Immaculata University

Coordinates: 40°01′44″N 75°34′18″W / 40.02899°N 75.57169°W / 40.02899; -75.57169
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40°01′44″N 75°34′18″W / 40.02899°N 75.57169°W / 40.02899; -75.57169

Immaculata University
Immaculata University logo.png
Former names
Villa Maria College (1920–1929)
Immaculata College (1929–2002)
MottoScientia Floret Virtute
Motto in English
Knowledge Flourishes in Virtue
TypePrivate university
Established1920; 103 years ago (1920)
Religious affiliation
Roman Catholic
(Sisters, Servants of the Immaculate Heart of Mary)
Academic affiliations
Conference for Mercy Higher Education
PresidentBarbara Lettiere
Academic staff
80 (FT)[2]
CampusSmall town, c. 300 acres (120 ha)[2]
ColorsBlue, white
NicknameThe Mighty Macs
Sporting affiliations
NCAA Division IIIAtlantic East
MascotMac the Scottish Terrier

Immaculata University is a private Roman Catholic university in East Whiteland Township, Pennsylvania.[3][4] It was founded by the Sisters, Servants of the Immaculate Heart of Mary.

The university is composed of 1,427 traditional undergraduate and adult undergraduate students, and more than 1,000 graduate and doctoral students. The university is located on more than 300 acres (120 ha).[5]


Main building

Immaculata was founded as Villa Maria College, a women's college in 1920. It was the first Catholic college for women in the Philadelphia area. The name was changed to Immaculata College in 1929.[6]

Founded by the Sisters, Servants of the Immaculate Heart of Mary, Immaculata is part of the greater IHM community, which includes the neighboring House of Studies and an academy for girls (now split into two campuses, Lower School and High School). The university became co-educational in the fall of 2005.

The current location of Immaculata University is a tract of land in Chester County, Pennsylvania, near the "Main Line" in Malvern, purchased by the sisters in 1906. The original 198-acre (0.80 km2) plot has grown to 373 acres (1.51 km2) since that time.

In June 2002, Immaculata College received confirmation of university status from the Pennsylvania Department of Education. Effective August 2002, the college is now known as Immaculata University.

Barbara Lettiere assumed the office as the tenth president of Immaculata University on July 1, 2017, and is the first lay president of Immaculata.[7]

Student life[edit]

The Immaculata Leadership Institute is a program which develops religious leadership.[8]

Students can join over 35 clubs and organizations, including:

  • Campus Ministry – students engage in volunteer and fundraising work to help those less fortunate.[8]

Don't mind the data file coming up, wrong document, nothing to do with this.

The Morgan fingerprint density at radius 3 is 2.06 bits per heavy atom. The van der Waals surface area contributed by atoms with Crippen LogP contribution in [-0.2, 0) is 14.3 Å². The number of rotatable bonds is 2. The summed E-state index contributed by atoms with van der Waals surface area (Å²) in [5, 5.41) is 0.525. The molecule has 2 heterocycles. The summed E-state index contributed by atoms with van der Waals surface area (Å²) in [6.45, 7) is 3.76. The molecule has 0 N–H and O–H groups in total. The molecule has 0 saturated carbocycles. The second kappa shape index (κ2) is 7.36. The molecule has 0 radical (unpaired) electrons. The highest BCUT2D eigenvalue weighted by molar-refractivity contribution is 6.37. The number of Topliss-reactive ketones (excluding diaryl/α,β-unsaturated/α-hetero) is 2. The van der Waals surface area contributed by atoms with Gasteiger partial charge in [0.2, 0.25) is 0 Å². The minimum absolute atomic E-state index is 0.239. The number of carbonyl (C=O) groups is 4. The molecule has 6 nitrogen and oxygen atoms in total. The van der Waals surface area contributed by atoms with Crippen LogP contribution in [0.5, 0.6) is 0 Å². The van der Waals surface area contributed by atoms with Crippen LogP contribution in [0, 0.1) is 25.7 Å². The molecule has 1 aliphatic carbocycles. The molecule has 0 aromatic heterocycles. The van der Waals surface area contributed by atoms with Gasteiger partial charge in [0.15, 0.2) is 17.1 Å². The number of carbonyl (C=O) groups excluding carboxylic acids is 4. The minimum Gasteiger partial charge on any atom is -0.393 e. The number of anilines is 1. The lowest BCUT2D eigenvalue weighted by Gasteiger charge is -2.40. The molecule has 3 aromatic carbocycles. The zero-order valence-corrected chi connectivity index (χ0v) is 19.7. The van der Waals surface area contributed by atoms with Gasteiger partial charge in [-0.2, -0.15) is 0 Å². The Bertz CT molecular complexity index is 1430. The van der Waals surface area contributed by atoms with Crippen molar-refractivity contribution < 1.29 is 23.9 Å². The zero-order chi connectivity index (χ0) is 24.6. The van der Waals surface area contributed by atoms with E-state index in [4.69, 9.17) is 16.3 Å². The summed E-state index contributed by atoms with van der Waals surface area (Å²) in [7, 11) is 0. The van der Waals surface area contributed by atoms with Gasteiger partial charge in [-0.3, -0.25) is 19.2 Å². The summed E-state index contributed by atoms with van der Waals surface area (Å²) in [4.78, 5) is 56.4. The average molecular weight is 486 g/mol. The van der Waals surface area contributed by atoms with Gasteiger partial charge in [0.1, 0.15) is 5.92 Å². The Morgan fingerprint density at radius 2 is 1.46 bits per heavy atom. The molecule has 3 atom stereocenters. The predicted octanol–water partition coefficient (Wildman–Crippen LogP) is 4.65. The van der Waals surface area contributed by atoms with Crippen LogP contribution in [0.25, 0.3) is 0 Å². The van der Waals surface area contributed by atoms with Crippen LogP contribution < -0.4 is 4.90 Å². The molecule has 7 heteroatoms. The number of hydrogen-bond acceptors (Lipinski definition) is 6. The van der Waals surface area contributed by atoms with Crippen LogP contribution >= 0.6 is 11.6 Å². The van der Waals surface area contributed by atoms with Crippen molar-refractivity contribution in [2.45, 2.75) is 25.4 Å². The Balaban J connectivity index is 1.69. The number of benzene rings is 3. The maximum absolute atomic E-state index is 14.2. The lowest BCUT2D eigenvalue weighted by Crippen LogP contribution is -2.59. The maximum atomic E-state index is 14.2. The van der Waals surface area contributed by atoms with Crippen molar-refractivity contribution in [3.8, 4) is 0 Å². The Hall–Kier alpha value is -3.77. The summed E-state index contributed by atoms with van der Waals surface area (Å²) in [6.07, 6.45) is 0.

• English/Communications Club
  • IU Gamers' Guild
  • Garden Club
  • Cue and Curtain Theater
  • African-American Cultural Society
  • Latin Flavor
  • Fashion Group
  • Catholic Relief Services Student Ambassadors


The Immaculatan is the student newspaper published with funds from the College of Undergraduate Studies.[8]

The Immaculata Magazine is published twice a year by the staff of University Communications.


Varsity Teams:

Men's Teams
  • Baseball
  • Basketball
  • Cross Country
  • Esports (coed)
  • Lacrosse
  • Soccer
  • Swimming
  • Tennis
  • Track & Field (Indoor and Outdoor)
  • Volleyball
Women's Teams
  • Basketball
  • Cross Country
  • Esports (coed)
  • Field Hockey
  • Lacrosse
  • Soccer
  • Softball
  • Swimming
  • Tennis
  • Track & Field (Indoor and Outdoor)
  • Volleyball

Conference: Colonial States Athletic Conference (CSAC) through 2017–18; Atlantic East Conference thereafter[9]
Affiliation: NCAA Division III
Nickname: Mighty Macs
Colors: Blue and White[10]

Home Fields

Draper Walsh Stadium (Sprint turf surface) for field hockey, lacrosse, and soccer – 1,000 capacity
IU Softball Field (grass)
IU Baseball Stadium (grass) – 600 capacity

There is a Student-Athlete Advisory Committee (SAAC) which encourages athletics.[citation needed]

Women's basketball[edit]

The women's basketball team played in six straight AIAW basketball tournament final fours from 1972 to 1977, five straight finals from 1972 to 1976. They won three consecutive national championships from 1972 to 1974.[11] The team was featured for its 1970s accomplishments on a SportsCenter special on March 23, 2008.[12]

On January 26, 1975, Immaculata played in the first nationally televised women's intercollegiate basketball game. Facing Maryland at Cole Field House, Immaculata won 80–48 in a game noted more for its turnovers (70) than scoring (56 field goals, 16 free throws).[13][14]

On February 22, 1975, they played in the first women's college basketball game ever played in Madison Square Garden.[15][16] Immaculata won 65–61. On January 4, 2015, Immaculata and Queens College played in the Maggie Dixon Classic as a commemoration of the 40th anniversary of the first game played between women's college basketball teams in Madison Square Garden.[17]

The story of the basketball team was adapted into a movie, The Mighty Macs, which was released in 2011.[18] Directed by Tim Chambers, the film chronicles the first Mighty Macs championship in 1972.

The head coach of the women's team from 1972 to 1977, Cathy Rush, was inducted into the Naismith Memorial Basketball Hall of Fame in 2008, and the Women's Basketball Hall of Fame in 2010.[19] The 1972–1974 teams were announced on April 7, 2014, as part of the 2014 induction class of the Naismith Hall, and were formally inducted as a team on August 8.[20] Players Theresa Grentz and Marianne Stanley were inducted into the Naismith Hall in 2022 for their subsequent accomplishments as college coaches.[21]


The following buildings are located on campus:[22][23]

Alumnae Hall was named in honor of Immaculata University alumnae. This building contains a gymnasium, fitness center, and a theater.[24]

The Mary A. Bruder Center focuses on Campus Health Services (nurses) and Counseling Services.

The DeChantal and Marian halls are a residential complex containing 154 residential rooms with kitchenettes on most floors, student and study lounges, and laundry facilities, as well as a chapel.